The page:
Van Gogh had a habit of abruptly up and leaving places—so it’s not surprising that he ultimately lived and worked in more than twenty towns and cities throughout Europe. The Vincent van Gogh Atlas (Yale, $25) combines biography, graphics, history, and wonderful design to chart this restless painter’s life from Z to A. From Zundert, that is, in the southern Netherlands, where he was born in 1853, to Auvers-sur-Oise in the South of France, where he died in 1890. Compiled by Nienke Denekamp, a freelance writer and editor, and René van Blerk, senior curator of education at the van Gogh Museum, this colorful and informative scrapbook carries on the spirit of its subject’s letters, featuring pages as full of pictures as of text. Van Gogh left some 1,300 drawings, over 850 paintings, and 800 letters; the editors draw from each of these troves, and put van Gogh’s experiences in the context of the growing railway systems he used, advances in photography, and even the Eiffel Tower, which appears here as the rising stump it was in 1888, when van Gogh was in Paris. There are also glimpses of the weathered palette and paints van Gogh used for working outside and a sketch of him on his deathbed by his own frequent subject, Dr. Gachet. Perhaps the most fascinating part of this multi-layered timeline is comparing what van Gogh saw to what he made of it. A photo of a windmill, of a cypress tree, of a room at the asylum of Saint-Rémy—these are just windmills, trees, and rooms. As reimagined in van Gogh’s artworks, they are something else again.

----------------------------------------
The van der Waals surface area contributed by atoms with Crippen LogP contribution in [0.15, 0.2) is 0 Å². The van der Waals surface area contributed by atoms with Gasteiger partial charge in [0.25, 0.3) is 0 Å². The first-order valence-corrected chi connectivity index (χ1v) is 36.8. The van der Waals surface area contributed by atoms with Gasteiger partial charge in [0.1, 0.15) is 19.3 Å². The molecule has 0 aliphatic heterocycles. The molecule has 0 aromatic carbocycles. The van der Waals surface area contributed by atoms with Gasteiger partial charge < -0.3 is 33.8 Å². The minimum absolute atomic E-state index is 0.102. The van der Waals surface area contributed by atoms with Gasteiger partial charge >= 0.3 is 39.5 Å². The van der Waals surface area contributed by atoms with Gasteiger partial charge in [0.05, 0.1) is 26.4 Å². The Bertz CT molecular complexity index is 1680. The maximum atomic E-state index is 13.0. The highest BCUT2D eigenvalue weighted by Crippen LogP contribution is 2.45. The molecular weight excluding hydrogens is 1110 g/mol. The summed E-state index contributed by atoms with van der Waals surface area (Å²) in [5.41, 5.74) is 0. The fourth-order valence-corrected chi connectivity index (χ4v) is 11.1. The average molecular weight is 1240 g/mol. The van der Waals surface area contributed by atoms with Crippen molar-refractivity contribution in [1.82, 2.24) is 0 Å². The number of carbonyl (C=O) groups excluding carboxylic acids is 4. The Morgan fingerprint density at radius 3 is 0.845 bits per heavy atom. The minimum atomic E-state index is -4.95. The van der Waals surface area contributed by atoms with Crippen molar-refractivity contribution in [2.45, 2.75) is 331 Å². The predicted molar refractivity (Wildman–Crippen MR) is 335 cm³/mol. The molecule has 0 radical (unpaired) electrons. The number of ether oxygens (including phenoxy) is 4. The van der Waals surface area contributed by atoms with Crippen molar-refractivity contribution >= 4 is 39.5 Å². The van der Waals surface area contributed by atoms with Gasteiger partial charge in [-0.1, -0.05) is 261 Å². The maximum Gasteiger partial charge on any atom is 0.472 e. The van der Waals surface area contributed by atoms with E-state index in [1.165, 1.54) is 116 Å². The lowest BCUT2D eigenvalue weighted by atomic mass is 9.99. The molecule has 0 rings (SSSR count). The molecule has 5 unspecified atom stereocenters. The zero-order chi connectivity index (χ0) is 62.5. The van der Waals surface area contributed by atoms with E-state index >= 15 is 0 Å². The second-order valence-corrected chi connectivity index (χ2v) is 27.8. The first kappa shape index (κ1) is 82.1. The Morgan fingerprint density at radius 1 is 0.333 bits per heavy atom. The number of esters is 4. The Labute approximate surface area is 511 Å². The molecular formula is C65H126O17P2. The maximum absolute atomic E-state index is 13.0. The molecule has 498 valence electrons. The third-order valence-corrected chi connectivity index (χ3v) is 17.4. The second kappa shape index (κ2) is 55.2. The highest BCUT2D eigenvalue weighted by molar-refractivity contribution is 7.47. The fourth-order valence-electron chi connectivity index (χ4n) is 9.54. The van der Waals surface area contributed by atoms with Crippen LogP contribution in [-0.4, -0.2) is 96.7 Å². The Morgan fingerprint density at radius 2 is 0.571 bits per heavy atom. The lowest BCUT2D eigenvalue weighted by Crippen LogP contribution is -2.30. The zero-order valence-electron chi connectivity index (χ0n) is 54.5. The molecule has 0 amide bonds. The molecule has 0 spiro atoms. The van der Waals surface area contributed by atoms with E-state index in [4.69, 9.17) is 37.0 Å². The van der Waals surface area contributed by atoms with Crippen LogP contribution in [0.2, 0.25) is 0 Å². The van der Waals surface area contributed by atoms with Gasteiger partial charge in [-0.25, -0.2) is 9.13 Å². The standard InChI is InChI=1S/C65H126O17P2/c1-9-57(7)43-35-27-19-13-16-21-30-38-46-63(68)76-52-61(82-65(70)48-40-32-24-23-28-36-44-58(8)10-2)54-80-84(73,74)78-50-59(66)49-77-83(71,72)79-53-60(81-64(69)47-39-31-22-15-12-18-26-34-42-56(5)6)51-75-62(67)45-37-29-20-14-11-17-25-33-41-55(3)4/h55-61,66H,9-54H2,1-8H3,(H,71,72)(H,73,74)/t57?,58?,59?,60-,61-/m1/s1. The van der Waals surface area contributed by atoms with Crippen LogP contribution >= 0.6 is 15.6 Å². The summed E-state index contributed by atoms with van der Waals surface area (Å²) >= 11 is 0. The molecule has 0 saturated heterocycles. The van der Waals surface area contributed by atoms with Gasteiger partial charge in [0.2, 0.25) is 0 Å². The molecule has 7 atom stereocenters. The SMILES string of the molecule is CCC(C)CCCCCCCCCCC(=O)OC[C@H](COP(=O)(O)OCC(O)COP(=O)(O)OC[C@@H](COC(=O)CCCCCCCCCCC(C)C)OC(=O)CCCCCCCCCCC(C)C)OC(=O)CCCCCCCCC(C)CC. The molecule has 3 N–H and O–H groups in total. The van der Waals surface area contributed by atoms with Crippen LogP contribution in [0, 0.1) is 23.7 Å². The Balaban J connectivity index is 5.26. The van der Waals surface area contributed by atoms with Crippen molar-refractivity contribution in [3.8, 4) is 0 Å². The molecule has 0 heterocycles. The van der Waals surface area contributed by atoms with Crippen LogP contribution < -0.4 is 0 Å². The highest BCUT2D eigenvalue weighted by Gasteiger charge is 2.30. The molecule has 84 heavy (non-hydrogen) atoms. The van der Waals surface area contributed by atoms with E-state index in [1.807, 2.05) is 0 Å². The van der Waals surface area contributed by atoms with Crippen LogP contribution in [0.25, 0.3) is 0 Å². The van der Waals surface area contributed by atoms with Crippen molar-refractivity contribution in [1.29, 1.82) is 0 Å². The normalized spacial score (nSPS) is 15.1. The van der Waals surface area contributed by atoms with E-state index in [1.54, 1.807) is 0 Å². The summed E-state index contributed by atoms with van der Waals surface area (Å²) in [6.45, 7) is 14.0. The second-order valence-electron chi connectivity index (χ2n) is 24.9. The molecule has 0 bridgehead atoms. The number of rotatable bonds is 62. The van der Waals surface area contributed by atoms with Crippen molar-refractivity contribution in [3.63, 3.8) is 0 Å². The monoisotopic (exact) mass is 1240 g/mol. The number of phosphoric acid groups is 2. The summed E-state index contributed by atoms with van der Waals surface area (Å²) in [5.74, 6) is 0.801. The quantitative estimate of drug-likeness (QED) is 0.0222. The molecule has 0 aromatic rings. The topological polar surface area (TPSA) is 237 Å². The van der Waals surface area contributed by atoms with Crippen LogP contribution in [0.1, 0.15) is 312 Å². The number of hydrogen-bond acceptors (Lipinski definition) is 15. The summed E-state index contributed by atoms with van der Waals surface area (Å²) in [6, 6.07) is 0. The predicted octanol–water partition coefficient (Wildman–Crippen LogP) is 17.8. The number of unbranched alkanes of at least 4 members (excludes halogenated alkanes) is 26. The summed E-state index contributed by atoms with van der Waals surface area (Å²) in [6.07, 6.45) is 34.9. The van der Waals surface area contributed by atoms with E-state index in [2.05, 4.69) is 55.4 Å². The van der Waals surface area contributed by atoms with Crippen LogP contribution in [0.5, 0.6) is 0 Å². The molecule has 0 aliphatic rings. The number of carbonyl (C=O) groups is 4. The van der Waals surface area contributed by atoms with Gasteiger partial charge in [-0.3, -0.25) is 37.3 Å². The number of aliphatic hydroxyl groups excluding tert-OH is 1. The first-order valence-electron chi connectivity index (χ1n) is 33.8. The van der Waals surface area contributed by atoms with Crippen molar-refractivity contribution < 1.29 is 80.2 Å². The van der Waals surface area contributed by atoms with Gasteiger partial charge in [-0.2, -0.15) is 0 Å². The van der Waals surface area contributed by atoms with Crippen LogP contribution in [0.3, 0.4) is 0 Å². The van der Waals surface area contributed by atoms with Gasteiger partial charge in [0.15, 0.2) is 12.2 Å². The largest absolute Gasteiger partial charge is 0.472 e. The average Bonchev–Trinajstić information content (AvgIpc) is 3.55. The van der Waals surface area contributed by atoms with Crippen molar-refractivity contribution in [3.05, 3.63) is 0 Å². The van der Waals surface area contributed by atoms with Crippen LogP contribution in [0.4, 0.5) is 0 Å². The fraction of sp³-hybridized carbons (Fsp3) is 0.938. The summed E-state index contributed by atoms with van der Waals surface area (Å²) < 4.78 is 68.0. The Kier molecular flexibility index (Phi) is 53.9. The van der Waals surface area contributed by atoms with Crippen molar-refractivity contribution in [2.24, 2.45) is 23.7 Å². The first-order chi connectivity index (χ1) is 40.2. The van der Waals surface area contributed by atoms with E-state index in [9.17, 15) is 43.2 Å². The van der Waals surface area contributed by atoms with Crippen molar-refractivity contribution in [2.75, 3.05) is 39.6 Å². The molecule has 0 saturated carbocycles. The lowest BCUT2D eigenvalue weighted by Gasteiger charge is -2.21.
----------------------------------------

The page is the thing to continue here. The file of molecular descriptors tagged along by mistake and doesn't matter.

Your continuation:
Laing’s composite portrait of the artist as a solitary figure explores with extraordinary detail and compassion just how painful loneliness is. Focusing on Henry Darger, Andy Warhol, Edward Hopper, and David Wojnarowicz, with profiles of Basquiat, Billie Holliday, and others, Laing traces early experiences of alienation to a lifelong sense of vulnerability and shame. Showing how rejection leads to further rejection, she puts the artists’ isolation in the context of the early panic about AIDS, when even health-care providers feared contact with the stricken. Laing’s writing is sharp, sensitive, and angry; the stories are heartbreaking, including her own, as she tries to suppress loneliness by scrolling for days through Craigslist personals.
In 1845 John Snare bought a Van Dyke portrait; he thought it was by Velázquez and spent the rest of his life proving it, going bankrupt in the process. Was it really by Velázquez? Cumming retraces Snare’s steps and uncovers truths and further mysteries. Her search leads her to Philip IV’s Spain, and her vivid evocation of Velázquez’s court life includes eloquent readings of his paintings. An unabashed admirer, she shows how Velázquez achieved stunning realism with the thinnest coats of paint and no preliminary sketches. As to what compelled Snare’s undying devotion, Cumming can only speculate; no one knows where he’s buried, and the painting was last seen in 1898.